Magana Flowers Kenya Limited is run by a medical doctor, Dr Mogana Mungai, and takes its social agenda to charitable heights through the supply of free medical services to employees who are also given patches of land on which to grow vegetables.
Distance to market and access to market information has been a key problem for the company. It overcame this through sharing an interest with other organisations in updates on the world flower market and regular
participation in flower shows. Access to the expensive technology being used in its target
markets has also been difficult for the company. While up to date on the latest information on irrigation systems and the savings derived from it, for example, the company had not previously been able to afford it.
Database software also proved expensive, but through business assistance scheme and related organisations, the company has now installed suitable software.
Then the human factor: the company depends greatly on human
resources and strives to maintain the health of its workers
and that of communities in which they live, well aware of the
potential devastation in Africa from epidemics such as the human
It facilitated typhoid and hepatitis B vaccinations for its employees and their children and arranges seminars on family planning and HIV/AIDS control for employees, more than 60% of whom are women. According to companyï¿½s business
profile, there are about 600 to 700 families that are directly and indirectly
dependent on the companyï¿½s farm, which is 100% export oriented.
Staff at the flower-growing company have an equipped social
centre and sporting facilities with uniforms. The firm promotes
youth participation in the economy and receives Kenyan university
internerships for three or four months at a time.
It prides itself on environmental contributions and has planted thousands of trees since its inception in 1995. This helps prevent erosion and no doubt also provide a cooler environment for the fragile roses, which are grown to the qualitative standards set by giant supermarket chains such as Carrefour in France and The
Netherlands, a key client.
From a humble beginning of a rose plantation area of two hectares in 1995 the farm today has grown to 15.5 hectares of flowers and seven hectares of vegetables, and average yearly cash accruals are now between US$350 000 and US$400
Malealea Trading, a tourist lodge and pony-trekking firm
based in the mountainous kingdom of Lesotho, is owned by a
Lesotho-born couple, Mick and Di Jones. The couple started out running a trading store, but when that burnt down they had to decide between moving on or buying and rebuilding. They chose the latter and have since built up the lodge to 104 beds. The firm works closely with the community and has won the Imvelo award for responsible tourism twice.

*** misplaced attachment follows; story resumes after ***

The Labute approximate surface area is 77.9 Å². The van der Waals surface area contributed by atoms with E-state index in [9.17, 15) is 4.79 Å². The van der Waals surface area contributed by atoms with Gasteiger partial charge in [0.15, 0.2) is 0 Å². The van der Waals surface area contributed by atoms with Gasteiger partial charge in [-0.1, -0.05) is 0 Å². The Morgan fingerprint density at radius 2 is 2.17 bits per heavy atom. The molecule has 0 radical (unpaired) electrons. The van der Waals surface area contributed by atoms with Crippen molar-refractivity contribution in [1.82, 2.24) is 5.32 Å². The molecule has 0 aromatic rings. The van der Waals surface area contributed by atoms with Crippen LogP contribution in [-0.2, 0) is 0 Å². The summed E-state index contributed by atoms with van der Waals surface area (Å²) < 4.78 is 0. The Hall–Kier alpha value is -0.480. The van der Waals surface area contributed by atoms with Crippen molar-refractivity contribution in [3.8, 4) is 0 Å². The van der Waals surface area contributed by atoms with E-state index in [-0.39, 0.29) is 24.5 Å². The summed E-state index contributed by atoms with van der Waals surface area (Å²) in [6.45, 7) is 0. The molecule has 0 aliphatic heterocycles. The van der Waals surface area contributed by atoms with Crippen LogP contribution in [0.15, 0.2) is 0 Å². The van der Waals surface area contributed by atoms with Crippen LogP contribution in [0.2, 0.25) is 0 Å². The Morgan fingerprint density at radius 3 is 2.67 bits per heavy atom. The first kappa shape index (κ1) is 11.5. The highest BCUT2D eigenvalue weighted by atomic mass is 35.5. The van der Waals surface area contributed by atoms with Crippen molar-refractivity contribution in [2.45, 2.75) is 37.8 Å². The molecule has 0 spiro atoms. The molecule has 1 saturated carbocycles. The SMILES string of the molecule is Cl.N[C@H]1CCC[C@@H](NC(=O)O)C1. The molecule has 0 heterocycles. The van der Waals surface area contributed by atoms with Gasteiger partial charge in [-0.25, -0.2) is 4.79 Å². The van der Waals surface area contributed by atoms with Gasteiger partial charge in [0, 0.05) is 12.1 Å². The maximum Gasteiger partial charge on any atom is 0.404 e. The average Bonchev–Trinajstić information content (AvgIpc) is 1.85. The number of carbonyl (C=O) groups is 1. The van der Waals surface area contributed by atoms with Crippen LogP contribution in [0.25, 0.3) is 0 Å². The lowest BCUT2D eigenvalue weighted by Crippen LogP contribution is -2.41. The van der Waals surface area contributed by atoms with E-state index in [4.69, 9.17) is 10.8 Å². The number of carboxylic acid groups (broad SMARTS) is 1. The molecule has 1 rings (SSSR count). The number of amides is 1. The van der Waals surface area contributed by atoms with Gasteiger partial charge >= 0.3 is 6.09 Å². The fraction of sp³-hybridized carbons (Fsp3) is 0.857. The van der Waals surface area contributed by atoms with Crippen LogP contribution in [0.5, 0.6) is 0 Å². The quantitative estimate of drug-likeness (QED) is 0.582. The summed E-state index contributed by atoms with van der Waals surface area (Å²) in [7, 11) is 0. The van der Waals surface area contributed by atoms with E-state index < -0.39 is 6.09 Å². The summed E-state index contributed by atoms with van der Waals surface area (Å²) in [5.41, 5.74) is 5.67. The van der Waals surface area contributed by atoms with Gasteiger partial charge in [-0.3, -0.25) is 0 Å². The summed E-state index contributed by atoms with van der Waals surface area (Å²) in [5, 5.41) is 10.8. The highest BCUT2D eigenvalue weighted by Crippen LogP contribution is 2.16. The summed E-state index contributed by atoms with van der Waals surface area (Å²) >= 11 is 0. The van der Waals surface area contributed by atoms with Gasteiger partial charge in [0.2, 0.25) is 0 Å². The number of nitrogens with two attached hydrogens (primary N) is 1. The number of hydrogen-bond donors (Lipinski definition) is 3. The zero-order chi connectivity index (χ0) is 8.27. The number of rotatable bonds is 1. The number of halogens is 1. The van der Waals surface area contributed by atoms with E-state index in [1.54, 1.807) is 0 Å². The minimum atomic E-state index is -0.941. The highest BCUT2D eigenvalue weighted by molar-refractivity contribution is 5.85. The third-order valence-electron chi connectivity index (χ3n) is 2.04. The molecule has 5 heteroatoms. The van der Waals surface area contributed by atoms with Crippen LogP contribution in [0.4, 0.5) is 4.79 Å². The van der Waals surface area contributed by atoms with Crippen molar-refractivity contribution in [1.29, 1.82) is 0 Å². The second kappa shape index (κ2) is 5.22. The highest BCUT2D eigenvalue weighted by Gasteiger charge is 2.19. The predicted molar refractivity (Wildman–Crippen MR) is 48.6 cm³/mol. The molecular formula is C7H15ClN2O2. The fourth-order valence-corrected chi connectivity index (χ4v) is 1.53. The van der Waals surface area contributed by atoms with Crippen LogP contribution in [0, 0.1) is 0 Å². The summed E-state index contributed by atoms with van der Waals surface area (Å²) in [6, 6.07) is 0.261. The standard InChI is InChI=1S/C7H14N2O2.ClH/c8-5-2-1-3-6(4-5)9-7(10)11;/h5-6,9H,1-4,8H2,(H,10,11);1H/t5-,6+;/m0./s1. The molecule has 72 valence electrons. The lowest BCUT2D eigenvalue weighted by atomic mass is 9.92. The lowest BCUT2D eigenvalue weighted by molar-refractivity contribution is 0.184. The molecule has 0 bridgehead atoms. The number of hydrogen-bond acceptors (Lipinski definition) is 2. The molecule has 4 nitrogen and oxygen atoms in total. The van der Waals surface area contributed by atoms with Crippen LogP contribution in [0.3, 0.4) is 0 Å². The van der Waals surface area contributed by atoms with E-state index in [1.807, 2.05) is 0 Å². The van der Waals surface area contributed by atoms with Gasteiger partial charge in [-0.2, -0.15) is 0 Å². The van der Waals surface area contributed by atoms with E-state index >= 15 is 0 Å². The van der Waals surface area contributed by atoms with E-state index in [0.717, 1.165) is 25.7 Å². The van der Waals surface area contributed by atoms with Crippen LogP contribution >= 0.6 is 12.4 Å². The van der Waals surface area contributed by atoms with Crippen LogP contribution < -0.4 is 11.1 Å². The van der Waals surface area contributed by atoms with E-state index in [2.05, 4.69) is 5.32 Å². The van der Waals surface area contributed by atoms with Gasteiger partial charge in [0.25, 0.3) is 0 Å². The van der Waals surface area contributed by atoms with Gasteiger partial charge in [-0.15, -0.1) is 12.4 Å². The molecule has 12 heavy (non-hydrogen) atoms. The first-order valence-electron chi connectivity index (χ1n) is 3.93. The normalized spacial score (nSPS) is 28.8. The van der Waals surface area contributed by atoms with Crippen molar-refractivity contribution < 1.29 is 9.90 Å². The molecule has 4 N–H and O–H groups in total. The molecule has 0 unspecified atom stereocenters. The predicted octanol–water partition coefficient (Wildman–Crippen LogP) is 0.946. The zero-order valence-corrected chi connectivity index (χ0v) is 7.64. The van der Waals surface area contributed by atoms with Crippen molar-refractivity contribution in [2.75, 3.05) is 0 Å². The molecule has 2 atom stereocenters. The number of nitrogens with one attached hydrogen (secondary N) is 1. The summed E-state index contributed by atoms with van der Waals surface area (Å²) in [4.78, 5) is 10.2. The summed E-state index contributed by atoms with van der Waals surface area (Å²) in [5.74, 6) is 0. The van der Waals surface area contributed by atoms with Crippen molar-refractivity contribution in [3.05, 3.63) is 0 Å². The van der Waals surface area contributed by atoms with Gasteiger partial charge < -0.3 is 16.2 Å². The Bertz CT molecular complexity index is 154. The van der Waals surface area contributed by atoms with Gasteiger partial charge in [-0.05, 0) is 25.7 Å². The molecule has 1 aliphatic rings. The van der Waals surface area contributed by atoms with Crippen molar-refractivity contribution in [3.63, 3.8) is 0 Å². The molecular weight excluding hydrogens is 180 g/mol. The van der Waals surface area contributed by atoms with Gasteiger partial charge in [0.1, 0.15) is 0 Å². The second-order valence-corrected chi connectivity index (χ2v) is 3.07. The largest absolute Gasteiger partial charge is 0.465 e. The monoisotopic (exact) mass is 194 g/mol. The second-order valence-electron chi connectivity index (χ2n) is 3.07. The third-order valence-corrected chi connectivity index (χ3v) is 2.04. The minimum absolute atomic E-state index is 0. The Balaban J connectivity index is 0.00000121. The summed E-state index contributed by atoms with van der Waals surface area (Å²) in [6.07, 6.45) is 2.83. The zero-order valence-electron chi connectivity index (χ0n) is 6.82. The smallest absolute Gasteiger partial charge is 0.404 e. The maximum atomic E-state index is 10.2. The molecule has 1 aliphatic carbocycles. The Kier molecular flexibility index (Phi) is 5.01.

Through a development trust and with donations from tourists
and the help of NGOs and other funders such as embassies,
the firm has assisted with a string of developments: community
gardens, classrooms for students (who are also paid for involvement
in music and dance groups to entertain tourists), early
childhood education, a craft co-operative, a local museum, fencing
of a wetlands conservation area to protect a central water
source, a sports facility, a wind turbine and solar panels and
construction of a dam.
Malealea Trading has since been featured in numerous newspapers,
books, magazines and television productions worldwide.
It employs 30 people at its lodge, 35 horse guides, 80 horse
owners, 25 hiking guides and turns over an average of US$525
000 a year.
ï¿½The company scored huge points,ï¿½ said Volschenk. ï¿½It is
unusual for a company to be involved in society in the way they
Aerospace Monitoring and Systems gathers raw data on
aircraft from sensor outputs, translates the data into information
about the health and usage of the aircraft and then integrates the
information into the clientï¿½s off-board management information
Its technology is developed in-house and includes electronics
qualified for operation in harsh on-aircraft environments, safety
critical software and information technology software for the
ground-based management information systems.
Run by managing director Christo Weder, it was
1984 by a group of system engineers and has 79 employees,
turning over US$10m through exports to a customer base that
includes Bae Systems (UK and Australia), Thales (France),
EADS (Germany), the Indian Ministry of Defence, Hindustan
Aeronautical (India), Pilatus (Switzerland) and Denel (South
ï¿½The major obstacle encountered in the international aerospace
market,ï¿½ the company said, ï¿½was to convince prospective
customers ï¿½ that a small South African-based company is
capable of supplying high quality, reliable products qualified to
international standards and that we will be around for more than
20 years to support our products throughout their life.ï¿½
This was overcome by building a track record and establishing